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Low tibial osteotomy for ankle osteoarthritis

Hi,

I was recently diagnosed with early-stage post-traumatic arthritis of the ankle (at the grand old age of 26).

This is following a motorcycle accident five years ago which resulted in a comminuted fracture of the tibia which was treated using an external fixator and internal screws.  The x-ray shows the initial signs of joint space narrowing anteriorally medially.  The range of motion in the joint is *almost* normal and there is no stiffness or problems in that regard, at the moment I simply experience mild pain/discomfort with activity.  I am very active (weightlifting, martial arts, spin classes, hiking, paintballing etc) and have only started to show regular symptoms in the last six months or so.

As it was explained to me, what's happened to my joint is that the tibia has healed at an angle which is putting pressure on the front of the ankle.  To look at, it's sort of pointing straight down whereas the uninjured leg slopes inwards towards the ankle joint.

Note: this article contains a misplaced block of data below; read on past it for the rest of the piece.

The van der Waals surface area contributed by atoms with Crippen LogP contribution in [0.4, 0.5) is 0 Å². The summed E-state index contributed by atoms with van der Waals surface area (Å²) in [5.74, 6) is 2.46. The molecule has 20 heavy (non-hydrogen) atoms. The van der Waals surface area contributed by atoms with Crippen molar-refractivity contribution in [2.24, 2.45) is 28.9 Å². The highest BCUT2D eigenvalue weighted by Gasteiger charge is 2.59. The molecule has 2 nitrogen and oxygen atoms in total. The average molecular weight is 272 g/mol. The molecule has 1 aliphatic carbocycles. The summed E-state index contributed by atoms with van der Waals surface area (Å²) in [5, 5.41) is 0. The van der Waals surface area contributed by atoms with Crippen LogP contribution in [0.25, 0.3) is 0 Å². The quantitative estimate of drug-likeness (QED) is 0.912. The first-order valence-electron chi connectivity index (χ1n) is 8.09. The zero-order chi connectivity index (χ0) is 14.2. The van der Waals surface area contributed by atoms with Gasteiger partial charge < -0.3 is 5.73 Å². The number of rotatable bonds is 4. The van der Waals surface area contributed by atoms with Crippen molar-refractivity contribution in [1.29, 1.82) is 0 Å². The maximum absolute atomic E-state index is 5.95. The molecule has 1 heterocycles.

My own research suggests that I could be the ideal candidate for a low tibial osteotomy.  According to the following study, it looks like it may even provide a cure: http://www.healio.com/orthopedics/foot-ankle/news/online/%7B7D6A59B9-530D-450C-A7A3-535C6B0088A0%7D/Low-tibial-osteotomy-alone-proves-successful-for-ankles-with-specific-varus-type-OA

This was never mentioned to me at the hospital, and information on this procedure is severely limited.  I would appreciate it if anyone could shed some light on this for me, or would know anyone who I could discuss this with.

Many thanks.
1 Responses
1711789 tn?1361311607
MEDICAL PROFESSIONAL
Hi there!

Well, it would be difficult to comment on the situation without knowing the relevant clinical details/ detailed clinical evaluation or having a look at the radiological images. Tibial osteotomy may further increase the chances of degeneration in the situation, though a symptomatic relief may be appreciated. It would be best to discuss the situation and the appropriate management plan in detail with your treating orthopedician.
Hope this is helpful.

Take care!
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